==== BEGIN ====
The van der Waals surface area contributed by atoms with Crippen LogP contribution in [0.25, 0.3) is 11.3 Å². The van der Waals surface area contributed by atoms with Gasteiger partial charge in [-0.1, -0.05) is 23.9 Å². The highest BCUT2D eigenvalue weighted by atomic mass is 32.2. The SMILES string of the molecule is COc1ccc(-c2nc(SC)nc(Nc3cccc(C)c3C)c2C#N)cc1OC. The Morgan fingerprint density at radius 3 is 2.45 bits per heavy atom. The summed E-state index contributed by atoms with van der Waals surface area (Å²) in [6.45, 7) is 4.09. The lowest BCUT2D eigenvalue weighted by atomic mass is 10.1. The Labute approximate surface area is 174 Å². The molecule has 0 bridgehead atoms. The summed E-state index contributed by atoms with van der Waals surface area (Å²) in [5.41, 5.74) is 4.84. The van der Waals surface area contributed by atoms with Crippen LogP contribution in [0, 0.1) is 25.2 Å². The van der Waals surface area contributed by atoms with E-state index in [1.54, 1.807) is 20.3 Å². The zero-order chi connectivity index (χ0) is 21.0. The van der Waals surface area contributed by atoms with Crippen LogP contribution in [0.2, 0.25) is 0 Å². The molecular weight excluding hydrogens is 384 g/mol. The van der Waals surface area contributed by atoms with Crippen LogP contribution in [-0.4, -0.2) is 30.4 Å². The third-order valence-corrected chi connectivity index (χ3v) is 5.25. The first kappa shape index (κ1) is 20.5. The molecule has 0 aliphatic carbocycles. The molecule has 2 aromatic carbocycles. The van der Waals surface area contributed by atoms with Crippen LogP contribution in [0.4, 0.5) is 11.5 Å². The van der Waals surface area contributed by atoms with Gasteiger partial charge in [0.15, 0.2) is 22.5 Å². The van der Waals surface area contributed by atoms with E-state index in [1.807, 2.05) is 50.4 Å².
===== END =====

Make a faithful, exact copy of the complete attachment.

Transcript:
The van der Waals surface area contributed by atoms with Crippen LogP contribution in [0.25, 0.3) is 11.3 Å². The van der Waals surface area contributed by atoms with Gasteiger partial charge in [-0.1, -0.05) is 23.9 Å². The highest BCUT2D eigenvalue weighted by atomic mass is 32.2. The SMILES string of the molecule is COc1ccc(-c2nc(SC)nc(Nc3cccc(C)c3C)c2C#N)cc1OC. The Morgan fingerprint density at radius 3 is 2.45 bits per heavy atom. The summed E-state index contributed by atoms with van der Waals surface area (Å²) in [6.45, 7) is 4.09. The lowest BCUT2D eigenvalue weighted by atomic mass is 10.1. The Labute approximate surface area is 174 Å². The molecule has 0 bridgehead atoms. The summed E-state index contributed by atoms with van der Waals surface area (Å²) in [5.41, 5.74) is 4.84. The van der Waals surface area contributed by atoms with Crippen LogP contribution in [0, 0.1) is 25.2 Å². The van der Waals surface area contributed by atoms with E-state index in [1.54, 1.807) is 20.3 Å². The zero-order chi connectivity index (χ0) is 21.0. The van der Waals surface area contributed by atoms with Crippen LogP contribution in [0.2, 0.25) is 0 Å². The molecular weight excluding hydrogens is 384 g/mol. The van der Waals surface area contributed by atoms with Crippen LogP contribution in [-0.4, -0.2) is 30.4 Å². The third-order valence-corrected chi connectivity index (χ3v) is 5.25. The first kappa shape index (κ1) is 20.5. The molecule has 0 aliphatic carbocycles. The molecule has 2 aromatic carbocycles. The van der Waals surface area contributed by atoms with Crippen LogP contribution in [0.4, 0.5) is 11.5 Å². The van der Waals surface area contributed by atoms with Gasteiger partial charge in [0.15, 0.2) is 22.5 Å². The van der Waals surface area contributed by atoms with E-state index in [1.807, 2.05) is 50.4 Å².